Thursday, September 06, 2012

Global City: Refugee Stories from London

Last week STAR took a trip to a fantastic exhibition, ‘Global City’ at the Jewish Museum. Here’s what we found out about the changing fate of London’s refugees.


“Things have changed for asylum seekers today,” writes Myriam Bell, who fled to the UK from Chile in 1974, at the age of 16, “Now it doesn’t seem as if people fleeing from persecution have a right to seek protection.”

Myriam is one of the nine refugees currently living in London who tell their stories in the exhibition World City, currently on display at London’s Jewish Museum. The exhibition also features stories from refugees from Austria, Poland, Hungary, Czechoslovakia, Sri Lanka, Rwanda, the Democratic Republic of Congo and Cameroon.

Each story is displayed alongside a photograph of the person in their London home and a picture of an object which holds special significance to them. The photographs and accompanying stories are beautiful and inspiring. Yet they also tell an often sorry tale about the changing fate of London’s refugees.

Seeking asylum in the UK

The exhibition – organised chronologically from the 1930s to the present day – shows that Myriam’s comment that “things have changed for asylum seekers today” rings true. In fact, the stories of those who fled to the UK in the last twenty years differ greatly from their predecessors.

Myriam recalls that back in the 70s she and her fellow asylum seekers “were treated like human beings and given an opportunity to work and study.” Today, almost all asylum seekers are denied the right to work and do not have equal access to university in Britain.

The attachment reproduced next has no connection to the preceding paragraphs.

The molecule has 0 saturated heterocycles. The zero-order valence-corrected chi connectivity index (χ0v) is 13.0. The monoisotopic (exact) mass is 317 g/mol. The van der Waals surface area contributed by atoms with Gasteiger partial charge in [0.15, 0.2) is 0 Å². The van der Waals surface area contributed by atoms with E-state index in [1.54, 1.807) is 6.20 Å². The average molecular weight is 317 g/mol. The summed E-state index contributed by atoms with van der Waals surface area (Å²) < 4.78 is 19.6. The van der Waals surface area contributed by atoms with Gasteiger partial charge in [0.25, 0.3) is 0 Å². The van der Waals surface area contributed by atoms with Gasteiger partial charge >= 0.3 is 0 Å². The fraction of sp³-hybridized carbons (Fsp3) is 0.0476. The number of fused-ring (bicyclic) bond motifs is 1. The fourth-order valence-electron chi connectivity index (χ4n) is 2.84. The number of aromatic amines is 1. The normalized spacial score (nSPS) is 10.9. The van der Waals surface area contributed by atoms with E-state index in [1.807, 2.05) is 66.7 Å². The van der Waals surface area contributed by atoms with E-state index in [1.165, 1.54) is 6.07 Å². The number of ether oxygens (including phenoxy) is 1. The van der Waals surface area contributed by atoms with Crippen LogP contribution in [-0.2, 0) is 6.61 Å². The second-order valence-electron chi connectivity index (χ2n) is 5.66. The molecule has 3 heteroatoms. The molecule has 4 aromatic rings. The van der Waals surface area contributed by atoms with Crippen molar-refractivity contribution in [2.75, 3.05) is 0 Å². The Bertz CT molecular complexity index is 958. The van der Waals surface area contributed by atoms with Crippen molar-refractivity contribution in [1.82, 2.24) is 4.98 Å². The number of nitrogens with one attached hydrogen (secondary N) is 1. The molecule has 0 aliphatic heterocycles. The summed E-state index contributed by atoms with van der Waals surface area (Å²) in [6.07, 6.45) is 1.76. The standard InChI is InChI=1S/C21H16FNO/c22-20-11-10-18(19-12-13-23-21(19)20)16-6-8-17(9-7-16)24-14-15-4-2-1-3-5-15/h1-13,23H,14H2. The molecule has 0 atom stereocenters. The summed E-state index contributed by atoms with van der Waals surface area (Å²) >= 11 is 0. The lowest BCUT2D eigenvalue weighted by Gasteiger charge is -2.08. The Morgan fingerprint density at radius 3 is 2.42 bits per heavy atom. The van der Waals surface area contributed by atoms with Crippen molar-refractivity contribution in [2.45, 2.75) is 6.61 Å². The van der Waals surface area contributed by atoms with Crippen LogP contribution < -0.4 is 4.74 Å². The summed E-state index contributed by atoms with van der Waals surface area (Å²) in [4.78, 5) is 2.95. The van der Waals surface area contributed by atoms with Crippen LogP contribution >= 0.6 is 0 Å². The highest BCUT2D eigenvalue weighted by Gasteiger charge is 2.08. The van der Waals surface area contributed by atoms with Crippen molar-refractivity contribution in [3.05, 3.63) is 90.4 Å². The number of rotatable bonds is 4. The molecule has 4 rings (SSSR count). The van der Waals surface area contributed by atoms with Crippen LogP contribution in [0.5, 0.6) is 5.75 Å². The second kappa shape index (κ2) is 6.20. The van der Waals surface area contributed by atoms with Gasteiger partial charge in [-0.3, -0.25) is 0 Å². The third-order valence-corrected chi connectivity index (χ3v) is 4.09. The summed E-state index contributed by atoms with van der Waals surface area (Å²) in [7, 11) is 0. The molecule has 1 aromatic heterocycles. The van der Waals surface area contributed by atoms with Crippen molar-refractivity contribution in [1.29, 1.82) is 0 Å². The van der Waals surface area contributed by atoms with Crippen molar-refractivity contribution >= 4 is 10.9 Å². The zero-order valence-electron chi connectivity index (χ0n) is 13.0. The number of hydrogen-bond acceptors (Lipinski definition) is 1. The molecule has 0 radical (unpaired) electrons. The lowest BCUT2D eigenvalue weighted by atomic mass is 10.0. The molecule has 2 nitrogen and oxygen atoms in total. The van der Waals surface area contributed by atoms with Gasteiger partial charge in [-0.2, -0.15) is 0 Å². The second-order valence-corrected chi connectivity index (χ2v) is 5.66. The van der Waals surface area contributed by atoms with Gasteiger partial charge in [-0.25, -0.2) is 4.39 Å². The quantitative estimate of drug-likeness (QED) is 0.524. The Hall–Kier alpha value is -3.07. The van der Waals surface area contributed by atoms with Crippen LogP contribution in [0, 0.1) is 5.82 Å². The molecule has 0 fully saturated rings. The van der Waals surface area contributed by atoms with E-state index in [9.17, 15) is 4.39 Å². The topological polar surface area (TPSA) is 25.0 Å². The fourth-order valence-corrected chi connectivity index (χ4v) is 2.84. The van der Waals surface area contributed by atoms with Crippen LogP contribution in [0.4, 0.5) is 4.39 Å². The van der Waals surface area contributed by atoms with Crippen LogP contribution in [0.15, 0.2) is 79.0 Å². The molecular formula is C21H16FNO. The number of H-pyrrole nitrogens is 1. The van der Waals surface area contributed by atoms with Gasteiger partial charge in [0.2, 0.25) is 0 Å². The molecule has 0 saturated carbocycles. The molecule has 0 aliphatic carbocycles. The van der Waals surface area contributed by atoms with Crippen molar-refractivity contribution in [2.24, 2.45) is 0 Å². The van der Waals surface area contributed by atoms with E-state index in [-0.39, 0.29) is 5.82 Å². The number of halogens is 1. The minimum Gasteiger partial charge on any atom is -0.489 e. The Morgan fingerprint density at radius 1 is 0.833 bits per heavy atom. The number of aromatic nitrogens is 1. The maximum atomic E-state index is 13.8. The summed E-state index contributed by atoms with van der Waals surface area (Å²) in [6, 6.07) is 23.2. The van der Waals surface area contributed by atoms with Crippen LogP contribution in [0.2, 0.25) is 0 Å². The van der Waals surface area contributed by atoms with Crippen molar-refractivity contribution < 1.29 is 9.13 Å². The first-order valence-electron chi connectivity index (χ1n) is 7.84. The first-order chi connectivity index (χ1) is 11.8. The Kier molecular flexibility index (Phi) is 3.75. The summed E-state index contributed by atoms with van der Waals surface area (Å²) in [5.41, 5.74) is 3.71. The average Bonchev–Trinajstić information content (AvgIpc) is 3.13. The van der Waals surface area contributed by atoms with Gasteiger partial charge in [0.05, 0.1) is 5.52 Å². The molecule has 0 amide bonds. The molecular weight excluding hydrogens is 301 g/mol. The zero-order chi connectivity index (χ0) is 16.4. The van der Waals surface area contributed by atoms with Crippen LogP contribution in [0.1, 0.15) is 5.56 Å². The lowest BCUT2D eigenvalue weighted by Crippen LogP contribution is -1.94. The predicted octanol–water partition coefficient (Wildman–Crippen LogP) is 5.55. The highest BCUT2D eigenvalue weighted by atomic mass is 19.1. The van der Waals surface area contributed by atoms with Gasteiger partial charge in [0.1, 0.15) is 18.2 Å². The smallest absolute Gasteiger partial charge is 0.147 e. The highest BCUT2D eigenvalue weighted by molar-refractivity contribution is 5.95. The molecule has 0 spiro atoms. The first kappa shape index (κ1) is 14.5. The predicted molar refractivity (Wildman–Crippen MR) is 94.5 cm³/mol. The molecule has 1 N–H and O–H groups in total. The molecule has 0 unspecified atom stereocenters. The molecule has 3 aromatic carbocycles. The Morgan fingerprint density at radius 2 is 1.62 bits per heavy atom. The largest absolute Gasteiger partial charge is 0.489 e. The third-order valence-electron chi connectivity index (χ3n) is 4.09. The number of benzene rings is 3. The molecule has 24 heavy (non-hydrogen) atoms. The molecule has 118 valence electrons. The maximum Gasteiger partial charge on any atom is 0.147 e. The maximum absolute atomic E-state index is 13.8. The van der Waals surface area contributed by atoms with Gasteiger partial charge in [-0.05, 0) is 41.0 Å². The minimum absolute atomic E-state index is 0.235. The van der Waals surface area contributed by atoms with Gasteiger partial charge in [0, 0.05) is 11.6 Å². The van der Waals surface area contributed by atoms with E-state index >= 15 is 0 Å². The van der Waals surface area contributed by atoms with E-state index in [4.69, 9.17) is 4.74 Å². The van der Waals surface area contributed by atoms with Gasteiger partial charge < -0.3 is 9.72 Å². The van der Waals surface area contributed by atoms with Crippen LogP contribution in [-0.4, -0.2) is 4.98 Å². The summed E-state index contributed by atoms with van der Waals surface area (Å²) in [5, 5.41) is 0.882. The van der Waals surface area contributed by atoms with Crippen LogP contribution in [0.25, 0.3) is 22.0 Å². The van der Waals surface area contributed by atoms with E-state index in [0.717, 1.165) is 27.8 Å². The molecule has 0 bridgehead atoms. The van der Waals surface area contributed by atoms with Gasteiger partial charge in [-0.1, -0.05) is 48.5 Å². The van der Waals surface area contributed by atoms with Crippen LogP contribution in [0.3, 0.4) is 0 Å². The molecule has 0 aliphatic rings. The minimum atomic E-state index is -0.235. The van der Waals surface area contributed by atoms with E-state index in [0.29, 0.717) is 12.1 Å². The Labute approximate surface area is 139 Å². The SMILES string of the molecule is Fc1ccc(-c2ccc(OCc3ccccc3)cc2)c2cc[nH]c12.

Changes have also impacted the process of seeking asylum. Kumar Kumarendran recalls how, in 1985, he explained to the Home Office that it would be too dangerous for him to return to Sri Lanka, after having been granted a student visa: “these days it would be impossible to secure asylum in that way.” Today’s asylum process can be torturously complicated, and many asylum seekers are finding it increasingly difficult to navigate without access to legal aid.

Life for those who are granted leave to remain in the UK can also be riddled with challenges and discrimination. For example, Alain, a well-educated professional who fled Kinshasa in the Democratic Republic of Congo in 2002, explains that he cannot find work in the UK and lives in extreme poverty. He was recently blinded in one eye by a shard of glass during a racist attack.

Hope for the future

Yet the message is not entirely one of gloom. As well as highlighting the difficult conditions that refugees face in the UK, the exhibition celebrates their individuality, their courage, and the huge positive contribution that refugees have made to British society over the past six decades.

In spite of the many challenges they face, the people who tell their stories in the exhibition have managed to create successful and vibrant lives in the UK. Three “student ambassadors” from Kingston University – all of whom are now studying, having come to the UK as refugees when they were children – welcome visitors to the exhibition with an inspiring message of hope for the future.


The exhibition also features a STAR display, which highlights the positive role played by STAR in supporting refugees and asylum seekers in the UK. Through the wonderful and inspiring actions of our student volunteers across the country, STAR also brings hope for individuals at a time where many may find their current situation challenging.

Visit the exhibition

The Global City exhibition will be running until 16th September at the Jewish Museum. Get some friends together and check it out yourself!

Posted by STAR team on 06/09/2012 at 01:51 PM